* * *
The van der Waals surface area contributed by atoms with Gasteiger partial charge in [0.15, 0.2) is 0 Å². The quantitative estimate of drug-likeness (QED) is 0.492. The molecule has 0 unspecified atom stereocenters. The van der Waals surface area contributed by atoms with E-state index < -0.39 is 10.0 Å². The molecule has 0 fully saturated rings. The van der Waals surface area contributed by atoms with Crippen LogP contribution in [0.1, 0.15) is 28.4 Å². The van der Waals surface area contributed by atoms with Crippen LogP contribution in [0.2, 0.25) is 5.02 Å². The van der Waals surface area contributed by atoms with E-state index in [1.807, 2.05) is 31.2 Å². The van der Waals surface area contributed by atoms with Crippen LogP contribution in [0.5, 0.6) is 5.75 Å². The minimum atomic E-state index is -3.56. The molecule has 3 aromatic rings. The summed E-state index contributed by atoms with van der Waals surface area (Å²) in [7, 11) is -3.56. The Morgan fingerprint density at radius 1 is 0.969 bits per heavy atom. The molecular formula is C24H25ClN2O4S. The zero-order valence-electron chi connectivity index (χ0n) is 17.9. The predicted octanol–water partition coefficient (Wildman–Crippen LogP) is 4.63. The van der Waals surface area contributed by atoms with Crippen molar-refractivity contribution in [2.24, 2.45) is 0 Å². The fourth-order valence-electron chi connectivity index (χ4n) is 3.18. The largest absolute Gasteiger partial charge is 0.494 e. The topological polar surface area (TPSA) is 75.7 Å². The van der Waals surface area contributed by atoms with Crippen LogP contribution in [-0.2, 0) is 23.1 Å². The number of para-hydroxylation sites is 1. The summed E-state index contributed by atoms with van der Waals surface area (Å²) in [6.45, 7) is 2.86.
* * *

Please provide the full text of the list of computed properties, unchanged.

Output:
The van der Waals surface area contributed by atoms with Gasteiger partial charge in [0.15, 0.2) is 0 Å². The quantitative estimate of drug-likeness (QED) is 0.492. The molecule has 0 unspecified atom stereocenters. The van der Waals surface area contributed by atoms with E-state index < -0.39 is 10.0 Å². The molecule has 0 fully saturated rings. The van der Waals surface area contributed by atoms with Crippen LogP contribution in [0.1, 0.15) is 28.4 Å². The van der Waals surface area contributed by atoms with Crippen LogP contribution in [0.2, 0.25) is 5.02 Å². The van der Waals surface area contributed by atoms with E-state index in [1.807, 2.05) is 31.2 Å². The van der Waals surface area contributed by atoms with Crippen LogP contribution in [0.5, 0.6) is 5.75 Å². The minimum atomic E-state index is -3.56. The molecule has 3 aromatic rings. The summed E-state index contributed by atoms with van der Waals surface area (Å²) in [7, 11) is -3.56. The Morgan fingerprint density at radius 1 is 0.969 bits per heavy atom. The molecular formula is C24H25ClN2O4S. The zero-order valence-electron chi connectivity index (χ0n) is 17.9. The predicted octanol–water partition coefficient (Wildman–Crippen LogP) is 4.63. The van der Waals surface area contributed by atoms with Crippen molar-refractivity contribution in [2.24, 2.45) is 0 Å². The fourth-order valence-electron chi connectivity index (χ4n) is 3.18. The largest absolute Gasteiger partial charge is 0.494 e. The topological polar surface area (TPSA) is 75.7 Å². The van der Waals surface area contributed by atoms with Crippen LogP contribution in [-0.2, 0) is 23.1 Å². The number of para-hydroxylation sites is 1. The summed E-state index contributed by atoms with van der Waals surface area (Å²) in [6.45, 7) is 2.86.